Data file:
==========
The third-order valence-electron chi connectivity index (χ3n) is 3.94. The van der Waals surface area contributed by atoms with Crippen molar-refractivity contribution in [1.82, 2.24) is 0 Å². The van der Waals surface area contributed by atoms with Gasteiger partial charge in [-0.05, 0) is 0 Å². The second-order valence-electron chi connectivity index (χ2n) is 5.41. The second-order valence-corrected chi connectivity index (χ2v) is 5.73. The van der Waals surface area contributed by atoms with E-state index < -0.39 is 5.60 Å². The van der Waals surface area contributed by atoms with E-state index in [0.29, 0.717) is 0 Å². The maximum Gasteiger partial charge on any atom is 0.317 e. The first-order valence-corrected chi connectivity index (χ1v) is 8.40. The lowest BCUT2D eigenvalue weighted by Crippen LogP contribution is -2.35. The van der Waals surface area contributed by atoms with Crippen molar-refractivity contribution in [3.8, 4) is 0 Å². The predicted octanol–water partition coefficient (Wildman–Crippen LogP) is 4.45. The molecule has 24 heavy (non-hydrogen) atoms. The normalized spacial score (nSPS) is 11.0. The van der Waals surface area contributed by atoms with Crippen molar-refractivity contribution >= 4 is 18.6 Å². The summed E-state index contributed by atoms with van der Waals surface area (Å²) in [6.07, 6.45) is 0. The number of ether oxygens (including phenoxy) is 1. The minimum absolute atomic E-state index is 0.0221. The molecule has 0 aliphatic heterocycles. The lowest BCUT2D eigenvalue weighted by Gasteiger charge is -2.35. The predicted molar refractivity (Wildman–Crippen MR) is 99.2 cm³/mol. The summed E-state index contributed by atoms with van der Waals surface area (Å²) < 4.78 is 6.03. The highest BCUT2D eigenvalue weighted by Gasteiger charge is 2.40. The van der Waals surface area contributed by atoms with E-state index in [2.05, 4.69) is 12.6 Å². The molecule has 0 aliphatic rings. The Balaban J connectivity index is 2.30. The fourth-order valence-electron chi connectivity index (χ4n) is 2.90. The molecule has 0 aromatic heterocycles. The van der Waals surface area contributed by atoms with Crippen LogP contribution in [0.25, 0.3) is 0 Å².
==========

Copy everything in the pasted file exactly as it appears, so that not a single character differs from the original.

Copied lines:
The third-order valence-electron chi connectivity index (χ3n) is 3.94. The van der Waals surface area contributed by atoms with Crippen molar-refractivity contribution in [1.82, 2.24) is 0 Å². The van der Waals surface area contributed by atoms with Gasteiger partial charge in [-0.05, 0) is 0 Å². The second-order valence-electron chi connectivity index (χ2n) is 5.41. The second-order valence-corrected chi connectivity index (χ2v) is 5.73. The van der Waals surface area contributed by atoms with E-state index < -0.39 is 5.60 Å². The van der Waals surface area contributed by atoms with E-state index in [0.29, 0.717) is 0 Å². The maximum Gasteiger partial charge on any atom is 0.317 e. The first-order valence-corrected chi connectivity index (χ1v) is 8.40. The lowest BCUT2D eigenvalue weighted by Crippen LogP contribution is -2.35. The van der Waals surface area contributed by atoms with Crippen molar-refractivity contribution in [3.8, 4) is 0 Å². The predicted octanol–water partition coefficient (Wildman–Crippen LogP) is 4.45. The molecule has 24 heavy (non-hydrogen) atoms. The normalized spacial score (nSPS) is 11.0. The van der Waals surface area contributed by atoms with Crippen molar-refractivity contribution >= 4 is 18.6 Å². The summed E-state index contributed by atoms with van der Waals surface area (Å²) in [6.07, 6.45) is 0. The number of ether oxygens (including phenoxy) is 1. The minimum absolute atomic E-state index is 0.0221. The molecule has 0 aliphatic heterocycles. The lowest BCUT2D eigenvalue weighted by Gasteiger charge is -2.35. The predicted molar refractivity (Wildman–Crippen MR) is 99.2 cm³/mol. The summed E-state index contributed by atoms with van der Waals surface area (Å²) < 4.78 is 6.03. The highest BCUT2D eigenvalue weighted by Gasteiger charge is 2.40. The van der Waals surface area contributed by atoms with E-state index in [2.05, 4.69) is 12.6 Å². The molecule has 0 aliphatic rings. The Balaban J connectivity index is 2.30. The fourth-order valence-electron chi connectivity index (χ4n) is 2.90. The molecule has 0 aromatic heterocycles. The van der Waals surface area contributed by atoms with Crippen LogP contribution in [0.25, 0.3) is 0 Å².